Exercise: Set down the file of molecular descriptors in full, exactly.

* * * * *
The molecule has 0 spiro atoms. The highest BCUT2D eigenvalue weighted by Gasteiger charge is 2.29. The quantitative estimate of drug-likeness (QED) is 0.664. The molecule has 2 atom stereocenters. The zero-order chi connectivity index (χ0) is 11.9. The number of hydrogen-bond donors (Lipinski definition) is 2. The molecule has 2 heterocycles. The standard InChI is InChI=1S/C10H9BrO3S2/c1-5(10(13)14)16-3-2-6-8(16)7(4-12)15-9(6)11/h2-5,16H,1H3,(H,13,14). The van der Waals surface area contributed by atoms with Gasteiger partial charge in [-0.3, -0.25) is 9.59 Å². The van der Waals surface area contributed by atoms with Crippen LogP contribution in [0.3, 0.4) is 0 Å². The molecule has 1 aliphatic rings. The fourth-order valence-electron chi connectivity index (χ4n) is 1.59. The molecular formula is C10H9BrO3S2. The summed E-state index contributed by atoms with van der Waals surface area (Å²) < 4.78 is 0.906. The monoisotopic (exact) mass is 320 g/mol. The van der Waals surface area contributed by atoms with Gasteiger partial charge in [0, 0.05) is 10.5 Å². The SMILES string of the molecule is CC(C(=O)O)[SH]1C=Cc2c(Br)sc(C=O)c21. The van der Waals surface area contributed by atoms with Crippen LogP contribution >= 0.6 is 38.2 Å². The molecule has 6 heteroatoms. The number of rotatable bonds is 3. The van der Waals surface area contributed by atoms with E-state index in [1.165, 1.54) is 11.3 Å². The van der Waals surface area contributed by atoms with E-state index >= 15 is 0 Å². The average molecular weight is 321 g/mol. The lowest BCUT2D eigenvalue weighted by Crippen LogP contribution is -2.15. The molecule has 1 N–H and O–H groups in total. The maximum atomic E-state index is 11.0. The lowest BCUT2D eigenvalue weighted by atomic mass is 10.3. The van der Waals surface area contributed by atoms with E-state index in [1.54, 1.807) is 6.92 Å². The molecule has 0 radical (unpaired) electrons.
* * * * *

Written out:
The molecule has 0 spiro atoms. The highest BCUT2D eigenvalue weighted by Gasteiger charge is 2.29. The quantitative estimate of drug-likeness (QED) is 0.664. The molecule has 2 atom stereocenters. The zero-order chi connectivity index (χ0) is 11.9. The number of hydrogen-bond donors (Lipinski definition) is 2. The molecule has 2 heterocycles. The standard InChI is InChI=1S/C10H9BrO3S2/c1-5(10(13)14)16-3-2-6-8(16)7(4-12)15-9(6)11/h2-5,16H,1H3,(H,13,14). The van der Waals surface area contributed by atoms with Gasteiger partial charge in [-0.3, -0.25) is 9.59 Å². The van der Waals surface area contributed by atoms with Crippen LogP contribution in [0.3, 0.4) is 0 Å². The molecule has 1 aliphatic rings. The fourth-order valence-electron chi connectivity index (χ4n) is 1.59. The molecular formula is C10H9BrO3S2. The summed E-state index contributed by atoms with van der Waals surface area (Å²) < 4.78 is 0.906. The monoisotopic (exact) mass is 320 g/mol. The van der Waals surface area contributed by atoms with Gasteiger partial charge in [0, 0.05) is 10.5 Å². The SMILES string of the molecule is CC(C(=O)O)[SH]1C=Cc2c(Br)sc(C=O)c21. The van der Waals surface area contributed by atoms with Crippen LogP contribution >= 0.6 is 38.2 Å². The molecule has 6 heteroatoms. The number of rotatable bonds is 3. The van der Waals surface area contributed by atoms with E-state index in [1.165, 1.54) is 11.3 Å². The van der Waals surface area contributed by atoms with E-state index >= 15 is 0 Å². The average molecular weight is 321 g/mol. The lowest BCUT2D eigenvalue weighted by Crippen LogP contribution is -2.15. The molecule has 1 N–H and O–H groups in total. The maximum atomic E-state index is 11.0. The lowest BCUT2D eigenvalue weighted by atomic mass is 10.3. The van der Waals surface area contributed by atoms with E-state index in [1.54, 1.807) is 6.92 Å². The molecule has 0 radical (unpaired) electrons.